Law on bank fee increases to be maintained
Business community welcomes decision not to repeal act governing bank fee increases
Banks will still need to seek approval from the Central Bank for increases in fees and charges following the review
The Department of Finance has decided against repealing a section of the Consumer Credit Act 1995, which requires financial institutions to seek approval for increases in new and existing fees and charges
The decision has been warmly welcomed by the business community, which had actively lobbied against amending the act.
The department today published its review of the regulation of bank charges in Ireland, which was one of the commitments given to the troika as part of the bailout programme.
The review examined the existing regulatory framework for bank fees and charges and looked at competition in the banking sector.
It found that banks have been able to raise charges since 2009 despite the restrictions imposed by section 149, which requires financial institutions to seek approval from the Central Bank for possible increases. It also said fee and commission are lower in Irish banks than in their European peers relative to net interest income.
Following its review, the department concluded it would not be appropriate to repeal Section 149 currently.
“The lack of competition in the banking sector means that the removal of section 149 would give unfettered price setting power to the incumbent banks. This issue should be revisited when competition in the banking sector has improved significantly,” the department said.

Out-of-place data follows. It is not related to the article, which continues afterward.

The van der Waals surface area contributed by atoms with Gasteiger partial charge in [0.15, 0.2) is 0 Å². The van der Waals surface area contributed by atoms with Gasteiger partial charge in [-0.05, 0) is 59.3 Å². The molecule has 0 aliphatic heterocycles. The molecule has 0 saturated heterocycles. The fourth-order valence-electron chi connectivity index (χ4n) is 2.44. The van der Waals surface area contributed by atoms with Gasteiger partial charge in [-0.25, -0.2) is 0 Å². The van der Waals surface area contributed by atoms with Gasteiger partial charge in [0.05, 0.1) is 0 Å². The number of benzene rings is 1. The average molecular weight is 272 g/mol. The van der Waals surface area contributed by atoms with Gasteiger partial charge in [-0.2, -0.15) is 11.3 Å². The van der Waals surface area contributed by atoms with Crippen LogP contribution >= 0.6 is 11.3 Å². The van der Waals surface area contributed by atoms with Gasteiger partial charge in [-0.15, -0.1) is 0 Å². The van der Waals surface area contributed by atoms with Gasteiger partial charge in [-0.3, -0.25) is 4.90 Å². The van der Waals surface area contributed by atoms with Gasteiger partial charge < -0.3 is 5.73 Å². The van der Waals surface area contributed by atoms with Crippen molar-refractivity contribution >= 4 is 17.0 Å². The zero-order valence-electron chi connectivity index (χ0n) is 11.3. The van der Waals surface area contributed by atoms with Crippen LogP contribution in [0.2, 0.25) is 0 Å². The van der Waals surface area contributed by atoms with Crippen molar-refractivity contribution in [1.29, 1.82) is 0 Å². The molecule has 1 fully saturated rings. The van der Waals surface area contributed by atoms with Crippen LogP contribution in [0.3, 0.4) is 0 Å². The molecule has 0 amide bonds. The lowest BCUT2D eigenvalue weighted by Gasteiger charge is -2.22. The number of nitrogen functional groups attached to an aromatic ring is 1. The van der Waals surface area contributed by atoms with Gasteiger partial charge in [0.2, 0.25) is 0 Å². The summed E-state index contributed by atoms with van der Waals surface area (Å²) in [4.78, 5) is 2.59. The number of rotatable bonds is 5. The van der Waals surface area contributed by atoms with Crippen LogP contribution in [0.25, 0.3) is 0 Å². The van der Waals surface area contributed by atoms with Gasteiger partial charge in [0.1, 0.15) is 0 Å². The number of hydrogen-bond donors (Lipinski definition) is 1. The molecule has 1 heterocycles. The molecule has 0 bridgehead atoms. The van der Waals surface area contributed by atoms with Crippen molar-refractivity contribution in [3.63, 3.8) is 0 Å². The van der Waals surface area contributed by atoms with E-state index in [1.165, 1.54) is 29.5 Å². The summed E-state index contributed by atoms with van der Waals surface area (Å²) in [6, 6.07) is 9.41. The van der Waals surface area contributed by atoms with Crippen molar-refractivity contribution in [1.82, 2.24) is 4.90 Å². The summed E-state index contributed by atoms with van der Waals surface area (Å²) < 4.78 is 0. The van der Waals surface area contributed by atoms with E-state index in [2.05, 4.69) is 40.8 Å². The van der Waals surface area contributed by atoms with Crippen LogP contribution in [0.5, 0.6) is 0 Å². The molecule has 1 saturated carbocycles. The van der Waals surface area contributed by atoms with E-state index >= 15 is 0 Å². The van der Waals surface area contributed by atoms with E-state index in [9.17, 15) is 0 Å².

The decision was welcomed by Isme, the Irish Small and Medium Enterprise Association, which has warned that repealing the section could lead to crippling bank increases for businesses.
“Section 149 is an important protection for SMEs against the bailed out Irish banks tendency to increase charges to buttress their profits on the backs of vulnerable SMEs. The Act requires approval from the Central Bank Financial Services Regulator for increased prices but even this has not stopped bank charges from spiralling out of control in recent years,” said Mark Fielding, chief executive, Isme.The department’s review also recommended that the process used by the Central Bank of Ireland for assessing applications under the Section 149 process should be examined further to take account of Government policy, changing customer behaviour and product developments.
In addition, it urged that application of Section 149 to merchant services providers should all face the same regulatory regime, whether they are credit institutions or not.